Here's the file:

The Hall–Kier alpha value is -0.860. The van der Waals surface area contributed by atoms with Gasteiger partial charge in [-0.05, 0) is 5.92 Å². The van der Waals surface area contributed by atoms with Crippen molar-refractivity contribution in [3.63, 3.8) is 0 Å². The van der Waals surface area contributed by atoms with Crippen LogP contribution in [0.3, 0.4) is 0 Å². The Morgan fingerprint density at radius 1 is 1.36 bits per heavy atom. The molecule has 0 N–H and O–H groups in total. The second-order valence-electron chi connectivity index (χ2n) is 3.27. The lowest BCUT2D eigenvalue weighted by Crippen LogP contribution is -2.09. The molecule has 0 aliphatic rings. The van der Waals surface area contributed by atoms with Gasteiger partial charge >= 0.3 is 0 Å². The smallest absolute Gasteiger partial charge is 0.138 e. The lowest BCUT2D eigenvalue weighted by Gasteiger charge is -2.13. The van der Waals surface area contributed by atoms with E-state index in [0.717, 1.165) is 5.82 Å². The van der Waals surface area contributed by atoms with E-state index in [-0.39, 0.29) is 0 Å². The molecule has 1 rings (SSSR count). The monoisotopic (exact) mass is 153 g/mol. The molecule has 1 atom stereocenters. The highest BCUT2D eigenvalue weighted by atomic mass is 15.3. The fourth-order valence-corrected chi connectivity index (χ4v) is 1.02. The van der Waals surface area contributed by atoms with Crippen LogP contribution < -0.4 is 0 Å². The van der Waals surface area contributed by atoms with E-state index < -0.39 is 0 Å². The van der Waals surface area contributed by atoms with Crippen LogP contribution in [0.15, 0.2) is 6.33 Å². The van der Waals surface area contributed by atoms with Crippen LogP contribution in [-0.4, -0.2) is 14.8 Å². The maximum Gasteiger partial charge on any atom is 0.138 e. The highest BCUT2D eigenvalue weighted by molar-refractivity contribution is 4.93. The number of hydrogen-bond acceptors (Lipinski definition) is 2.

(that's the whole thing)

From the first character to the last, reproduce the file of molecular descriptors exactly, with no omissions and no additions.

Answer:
The Hall–Kier alpha value is -0.860. The van der Waals surface area contributed by atoms with Gasteiger partial charge in [-0.05, 0) is 5.92 Å². The van der Waals surface area contributed by atoms with Crippen molar-refractivity contribution in [3.63, 3.8) is 0 Å². The van der Waals surface area contributed by atoms with Crippen LogP contribution in [0.3, 0.4) is 0 Å². The Morgan fingerprint density at radius 1 is 1.36 bits per heavy atom. The molecule has 0 N–H and O–H groups in total. The second-order valence-electron chi connectivity index (χ2n) is 3.27. The lowest BCUT2D eigenvalue weighted by Crippen LogP contribution is -2.09. The molecule has 0 aliphatic rings. The van der Waals surface area contributed by atoms with Gasteiger partial charge >= 0.3 is 0 Å². The smallest absolute Gasteiger partial charge is 0.138 e. The lowest BCUT2D eigenvalue weighted by Gasteiger charge is -2.13. The van der Waals surface area contributed by atoms with E-state index in [0.717, 1.165) is 5.82 Å². The van der Waals surface area contributed by atoms with E-state index in [-0.39, 0.29) is 0 Å². The molecule has 1 rings (SSSR count). The monoisotopic (exact) mass is 153 g/mol. The molecule has 1 atom stereocenters. The highest BCUT2D eigenvalue weighted by atomic mass is 15.3. The fourth-order valence-corrected chi connectivity index (χ4v) is 1.02. The van der Waals surface area contributed by atoms with Crippen LogP contribution < -0.4 is 0 Å². The van der Waals surface area contributed by atoms with E-state index < -0.39 is 0 Å². The van der Waals surface area contributed by atoms with Crippen LogP contribution in [0.15, 0.2) is 6.33 Å². The van der Waals surface area contributed by atoms with Crippen LogP contribution in [-0.4, -0.2) is 14.8 Å². The maximum Gasteiger partial charge on any atom is 0.138 e. The highest BCUT2D eigenvalue weighted by molar-refractivity contribution is 4.93. The number of hydrogen-bond acceptors (Lipinski definition) is 2.